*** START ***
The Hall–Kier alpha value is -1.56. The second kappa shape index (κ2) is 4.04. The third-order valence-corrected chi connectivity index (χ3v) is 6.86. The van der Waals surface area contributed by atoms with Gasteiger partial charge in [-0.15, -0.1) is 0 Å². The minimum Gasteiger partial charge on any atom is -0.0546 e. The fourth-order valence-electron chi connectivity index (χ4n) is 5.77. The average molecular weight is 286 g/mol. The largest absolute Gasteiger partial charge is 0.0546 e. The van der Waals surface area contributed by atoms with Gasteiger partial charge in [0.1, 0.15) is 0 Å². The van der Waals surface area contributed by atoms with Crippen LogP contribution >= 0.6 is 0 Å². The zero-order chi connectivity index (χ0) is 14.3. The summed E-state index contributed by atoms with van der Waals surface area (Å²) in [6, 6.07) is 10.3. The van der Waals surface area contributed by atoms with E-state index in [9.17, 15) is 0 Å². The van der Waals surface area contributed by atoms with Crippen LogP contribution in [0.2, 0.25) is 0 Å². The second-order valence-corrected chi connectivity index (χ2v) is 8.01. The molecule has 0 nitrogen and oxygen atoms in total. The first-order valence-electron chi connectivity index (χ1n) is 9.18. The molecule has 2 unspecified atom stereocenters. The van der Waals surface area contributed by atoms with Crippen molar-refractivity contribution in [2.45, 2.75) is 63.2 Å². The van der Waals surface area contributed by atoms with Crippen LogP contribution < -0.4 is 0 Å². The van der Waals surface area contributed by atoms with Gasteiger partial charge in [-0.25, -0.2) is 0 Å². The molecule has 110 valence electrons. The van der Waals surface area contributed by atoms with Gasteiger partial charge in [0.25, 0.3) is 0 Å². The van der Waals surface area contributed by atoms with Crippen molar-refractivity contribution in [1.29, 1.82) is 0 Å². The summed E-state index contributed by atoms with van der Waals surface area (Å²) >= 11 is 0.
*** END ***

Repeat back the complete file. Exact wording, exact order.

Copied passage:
The Hall–Kier alpha value is -1.56. The second kappa shape index (κ2) is 4.04. The third-order valence-corrected chi connectivity index (χ3v) is 6.86. The van der Waals surface area contributed by atoms with Gasteiger partial charge in [-0.15, -0.1) is 0 Å². The minimum Gasteiger partial charge on any atom is -0.0546 e. The fourth-order valence-electron chi connectivity index (χ4n) is 5.77. The average molecular weight is 286 g/mol. The largest absolute Gasteiger partial charge is 0.0546 e. The van der Waals surface area contributed by atoms with Gasteiger partial charge in [0.1, 0.15) is 0 Å². The van der Waals surface area contributed by atoms with Crippen LogP contribution >= 0.6 is 0 Å². The zero-order chi connectivity index (χ0) is 14.3. The summed E-state index contributed by atoms with van der Waals surface area (Å²) in [6, 6.07) is 10.3. The van der Waals surface area contributed by atoms with E-state index in [9.17, 15) is 0 Å². The van der Waals surface area contributed by atoms with Crippen LogP contribution in [0.2, 0.25) is 0 Å². The second-order valence-corrected chi connectivity index (χ2v) is 8.01. The molecule has 0 nitrogen and oxygen atoms in total. The first-order valence-electron chi connectivity index (χ1n) is 9.18. The molecule has 2 unspecified atom stereocenters. The van der Waals surface area contributed by atoms with Crippen molar-refractivity contribution in [2.45, 2.75) is 63.2 Å². The van der Waals surface area contributed by atoms with Crippen LogP contribution < -0.4 is 0 Å². The van der Waals surface area contributed by atoms with Gasteiger partial charge in [-0.25, -0.2) is 0 Å². The molecule has 110 valence electrons. The van der Waals surface area contributed by atoms with Gasteiger partial charge in [0.25, 0.3) is 0 Å². The van der Waals surface area contributed by atoms with Crippen molar-refractivity contribution in [1.29, 1.82) is 0 Å². The summed E-state index contributed by atoms with van der Waals surface area (Å²) >= 11 is 0.